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Evolution of the cerebral cortex at a single-cell resolution

Date: Tuesday, February 27, 2018 10:00 - 11:00
Speaker: Maria Antonietta Tosches (MPI for Brain Res., Frankfurt)
Location: Big Seminar room Ground floor / Office Bldg West (I21.EG.101)
Series: Life Sciences Seminar
Host: Gaia Novarino
Lab building west seminar room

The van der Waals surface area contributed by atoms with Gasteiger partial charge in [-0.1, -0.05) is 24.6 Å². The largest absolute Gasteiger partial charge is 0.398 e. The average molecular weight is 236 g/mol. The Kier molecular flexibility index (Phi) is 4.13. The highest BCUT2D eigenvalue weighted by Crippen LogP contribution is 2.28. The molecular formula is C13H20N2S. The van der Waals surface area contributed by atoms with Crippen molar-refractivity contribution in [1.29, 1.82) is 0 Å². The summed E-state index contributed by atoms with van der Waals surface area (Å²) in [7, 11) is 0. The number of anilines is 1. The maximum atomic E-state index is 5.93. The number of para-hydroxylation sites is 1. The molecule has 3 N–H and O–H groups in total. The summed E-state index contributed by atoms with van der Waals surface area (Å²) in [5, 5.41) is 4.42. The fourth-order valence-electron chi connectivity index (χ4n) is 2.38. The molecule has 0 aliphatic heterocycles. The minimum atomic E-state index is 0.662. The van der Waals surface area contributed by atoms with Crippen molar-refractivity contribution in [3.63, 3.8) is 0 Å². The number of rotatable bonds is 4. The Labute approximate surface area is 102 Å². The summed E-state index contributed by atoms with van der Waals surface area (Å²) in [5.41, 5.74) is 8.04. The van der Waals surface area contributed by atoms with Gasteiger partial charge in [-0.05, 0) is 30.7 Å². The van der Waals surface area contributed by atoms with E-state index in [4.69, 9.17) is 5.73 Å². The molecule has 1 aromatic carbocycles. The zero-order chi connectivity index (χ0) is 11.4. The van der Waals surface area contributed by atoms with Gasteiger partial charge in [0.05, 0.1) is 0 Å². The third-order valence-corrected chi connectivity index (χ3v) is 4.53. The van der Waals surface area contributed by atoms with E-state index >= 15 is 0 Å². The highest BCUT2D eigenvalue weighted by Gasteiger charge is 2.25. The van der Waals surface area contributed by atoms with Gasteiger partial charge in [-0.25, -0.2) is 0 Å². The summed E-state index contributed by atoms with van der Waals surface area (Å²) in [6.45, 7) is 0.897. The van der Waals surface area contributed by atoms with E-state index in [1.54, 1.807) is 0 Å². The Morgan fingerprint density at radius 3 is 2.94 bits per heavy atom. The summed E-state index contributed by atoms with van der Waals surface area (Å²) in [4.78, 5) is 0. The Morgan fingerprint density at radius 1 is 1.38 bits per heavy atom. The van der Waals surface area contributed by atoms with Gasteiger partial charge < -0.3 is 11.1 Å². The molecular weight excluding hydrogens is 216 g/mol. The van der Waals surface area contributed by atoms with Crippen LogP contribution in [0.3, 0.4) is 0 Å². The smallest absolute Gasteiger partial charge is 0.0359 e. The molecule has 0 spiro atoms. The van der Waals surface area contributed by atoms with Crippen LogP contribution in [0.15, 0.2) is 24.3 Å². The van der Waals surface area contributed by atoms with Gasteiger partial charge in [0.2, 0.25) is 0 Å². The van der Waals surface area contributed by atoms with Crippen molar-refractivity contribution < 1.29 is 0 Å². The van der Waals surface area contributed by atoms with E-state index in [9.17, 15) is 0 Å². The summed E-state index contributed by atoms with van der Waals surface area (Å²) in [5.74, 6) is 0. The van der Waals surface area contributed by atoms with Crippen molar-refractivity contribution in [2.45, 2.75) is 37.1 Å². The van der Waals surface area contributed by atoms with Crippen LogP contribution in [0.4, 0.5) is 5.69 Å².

The stunning complexity of the brain, with its myriad of cell types and circuits, is nothing but the result of the evolutionary process. Studying brain evolution can thus provide general insights on brain organization and function.The cerebral cortex underwent a dramatic expansion and diversification in vertebrate evolution. With its six layers, the neocortex is a mammalian novelty that supports higher cognitive functions. By contrast, the cortex of reptiles has an ancestral three-layered organization. Do these anatomical differences obscure deeper similarities, visible only at cellular and molecular levels? To address this, we profiled cell types in the reptilian cortex with large-scale single-cell mRNA sequencing. In this presentation, I will illustrate how the quantitative comparison of single-cell transcriptomes across species elucidates the evolution of neocortex, hippocampus and amygdala, brain regions involved in learning and memory, spatial navigation and fear. This analysis leads to new hypotheses on the evolution of cortical development and function, which will be tested in the future with single-cell profiling and genome editing tools.
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